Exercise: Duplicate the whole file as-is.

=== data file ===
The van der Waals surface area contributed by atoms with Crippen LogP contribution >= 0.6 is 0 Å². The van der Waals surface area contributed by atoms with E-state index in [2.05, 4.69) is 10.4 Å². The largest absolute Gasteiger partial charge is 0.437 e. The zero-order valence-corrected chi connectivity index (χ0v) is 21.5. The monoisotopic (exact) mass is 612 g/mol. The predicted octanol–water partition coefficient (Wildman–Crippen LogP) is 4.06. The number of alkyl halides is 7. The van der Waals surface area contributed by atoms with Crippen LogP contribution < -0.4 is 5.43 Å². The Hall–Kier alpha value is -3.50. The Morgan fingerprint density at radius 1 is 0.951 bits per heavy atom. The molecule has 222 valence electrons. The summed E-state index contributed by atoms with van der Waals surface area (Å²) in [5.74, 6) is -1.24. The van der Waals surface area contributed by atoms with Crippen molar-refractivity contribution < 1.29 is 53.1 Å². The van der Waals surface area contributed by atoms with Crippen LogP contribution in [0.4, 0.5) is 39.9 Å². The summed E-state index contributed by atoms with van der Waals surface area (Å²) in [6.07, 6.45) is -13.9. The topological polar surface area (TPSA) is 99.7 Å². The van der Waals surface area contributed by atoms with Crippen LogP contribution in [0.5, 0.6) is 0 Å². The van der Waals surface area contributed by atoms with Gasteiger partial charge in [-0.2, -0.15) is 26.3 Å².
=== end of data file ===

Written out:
The van der Waals surface area contributed by atoms with Crippen LogP contribution >= 0.6 is 0 Å². The van der Waals surface area contributed by atoms with E-state index in [2.05, 4.69) is 10.4 Å². The largest absolute Gasteiger partial charge is 0.437 e. The zero-order valence-corrected chi connectivity index (χ0v) is 21.5. The monoisotopic (exact) mass is 612 g/mol. The predicted octanol–water partition coefficient (Wildman–Crippen LogP) is 4.06. The number of alkyl halides is 7. The van der Waals surface area contributed by atoms with Crippen LogP contribution < -0.4 is 5.43 Å². The Hall–Kier alpha value is -3.50. The Morgan fingerprint density at radius 1 is 0.951 bits per heavy atom. The molecule has 222 valence electrons. The summed E-state index contributed by atoms with van der Waals surface area (Å²) in [5.74, 6) is -1.24. The van der Waals surface area contributed by atoms with Crippen molar-refractivity contribution < 1.29 is 53.1 Å². The van der Waals surface area contributed by atoms with Crippen LogP contribution in [0.4, 0.5) is 39.9 Å². The summed E-state index contributed by atoms with van der Waals surface area (Å²) in [6.07, 6.45) is -13.9. The topological polar surface area (TPSA) is 99.7 Å². The van der Waals surface area contributed by atoms with Crippen LogP contribution in [0.5, 0.6) is 0 Å². The van der Waals surface area contributed by atoms with Gasteiger partial charge in [-0.2, -0.15) is 26.3 Å².